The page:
French president Emmanuel Macron announced news of the loan in mid-January, viewed by some as a gesture to smooth post-Brexit relations with Britain, ABC reports. The tapestry depicts the Norman Conquest of England in 1066, a historically important event replete with guts and glory.

Stretching for 210 feet, the Bayeux Tapestry’s nine embroidered panels tell the tale of Harold, Earl of Wessex, who swore an oath to support the right of William, Duke of Normandy, to the English throne once King Edward (a.k.a. Edward the Confessor) died without an heir. But after Edward's funeral at Westminster Abbey, Harold breaks his oath to William so he could be crowned king instead. Believing he was the rightful ruler, William—today remembered as William the Conqueror—decides to wage war and ultimately defeats Harold at the Battle of Hastings.

The historical narrative has endured for centuries, but the tapestry's provenance has been lost to time. Experts think that the artwork may have been created in England, shortly after the Battle of Hastings, although it’s unclear who designed and embroidered the scenes. Its original owner, Bishop Odo of Bayeux, the half-brother of William the Conqueror, may have commissioned the Bayeux Tapestry. He became Earl of Kent after the Battle of Hastings, and this new title would have afforded him access to skilled artisans, The Guardian explains.

The Bayeux Tapestry is currently on display in the town of Bayeux in Normandy. It likely won’t leave France until 2020, after conservators ensure that it’s safe to move the artwork. According to The Telegraph, the tapestry might be be displayed at the British Museum in 2022.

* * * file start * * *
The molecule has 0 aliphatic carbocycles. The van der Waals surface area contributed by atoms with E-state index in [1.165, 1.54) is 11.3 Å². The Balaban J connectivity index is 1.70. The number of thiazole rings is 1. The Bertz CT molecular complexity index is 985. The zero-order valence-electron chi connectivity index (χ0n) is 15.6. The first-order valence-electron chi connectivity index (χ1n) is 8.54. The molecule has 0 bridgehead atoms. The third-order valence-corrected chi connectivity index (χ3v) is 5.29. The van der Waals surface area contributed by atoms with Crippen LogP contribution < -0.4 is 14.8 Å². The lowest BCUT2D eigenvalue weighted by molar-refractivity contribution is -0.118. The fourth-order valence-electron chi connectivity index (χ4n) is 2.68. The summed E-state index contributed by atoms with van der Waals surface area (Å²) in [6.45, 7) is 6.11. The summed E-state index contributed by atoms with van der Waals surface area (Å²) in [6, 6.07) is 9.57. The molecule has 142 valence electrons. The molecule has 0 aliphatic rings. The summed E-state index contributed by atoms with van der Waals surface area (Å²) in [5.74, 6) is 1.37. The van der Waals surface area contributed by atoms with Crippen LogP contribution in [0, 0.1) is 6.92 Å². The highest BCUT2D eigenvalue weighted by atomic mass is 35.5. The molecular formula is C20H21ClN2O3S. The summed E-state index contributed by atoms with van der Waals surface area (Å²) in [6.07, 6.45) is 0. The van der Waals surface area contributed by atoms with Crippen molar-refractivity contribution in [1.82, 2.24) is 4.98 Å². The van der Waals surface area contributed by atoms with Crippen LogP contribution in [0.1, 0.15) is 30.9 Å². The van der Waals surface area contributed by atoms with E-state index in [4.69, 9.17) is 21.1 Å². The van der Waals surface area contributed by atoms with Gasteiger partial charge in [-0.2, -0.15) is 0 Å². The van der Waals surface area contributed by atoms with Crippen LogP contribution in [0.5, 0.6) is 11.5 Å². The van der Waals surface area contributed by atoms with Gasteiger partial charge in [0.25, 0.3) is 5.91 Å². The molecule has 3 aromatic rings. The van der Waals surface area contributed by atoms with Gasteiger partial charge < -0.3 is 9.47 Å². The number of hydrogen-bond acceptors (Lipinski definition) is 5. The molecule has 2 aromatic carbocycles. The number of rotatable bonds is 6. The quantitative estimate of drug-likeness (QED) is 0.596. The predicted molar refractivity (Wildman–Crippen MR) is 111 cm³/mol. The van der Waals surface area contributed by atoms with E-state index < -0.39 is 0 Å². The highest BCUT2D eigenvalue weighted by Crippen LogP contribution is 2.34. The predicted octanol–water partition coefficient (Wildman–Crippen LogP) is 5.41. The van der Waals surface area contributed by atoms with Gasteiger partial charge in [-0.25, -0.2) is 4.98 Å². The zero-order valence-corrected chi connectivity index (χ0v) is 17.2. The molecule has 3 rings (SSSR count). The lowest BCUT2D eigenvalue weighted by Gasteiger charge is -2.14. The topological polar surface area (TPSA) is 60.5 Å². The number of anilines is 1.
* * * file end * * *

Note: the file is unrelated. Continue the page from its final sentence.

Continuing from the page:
[h/t The Washington Post]

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Photo composite, Mental Floss. Car, ticket, Simon Laprise. Background, iStock.
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Design
This Snow Sculpture of a Car Was So Convincing Cops Tried to Write It a Ticket
Photo composite, Mental Floss. Car, ticket, Simon Laprise. Background, iStock.
Photo composite, Mental Floss. Car, ticket, Simon Laprise. Background, iStock.

Winter is a frustrating time to be on the road, but one artist in Montreal has found a way to make the best of it. As CBS affiliate WGCL-TV reports, his snow sculpture of a DeLorean DMC-12 was so convincing that even the police were fooled.

Simon Laprise of L.S.D Laprise Simon Designs assembled the prank car using snow outside his home in Montreal. He positioned it so it appeared to be parked along the side of the road, and with the weather Montreal has been having lately, a car buried under snow wasn’t an unusual sight.

A police officer spotted the car and was prepared to write it a ticket before noticing it wasn’t what it seemed. He called in backup to confirm that the car wasn’t a car at all.

Instead of getting mad, the officers shared a good laugh over it. “You made our night hahahahaha :)" they wrote on a fake ticket left on the snow sculpture.

The masterpiece was plowed over the next morning, but you can appreciate Laprise’s handiwork in the photos below.

Snow sculpture.

Snow sculpture of car.

Snow sculpture of car.

Note written in French.

[h/t WGCL-TV]

All images courtesy of Simon Laprise.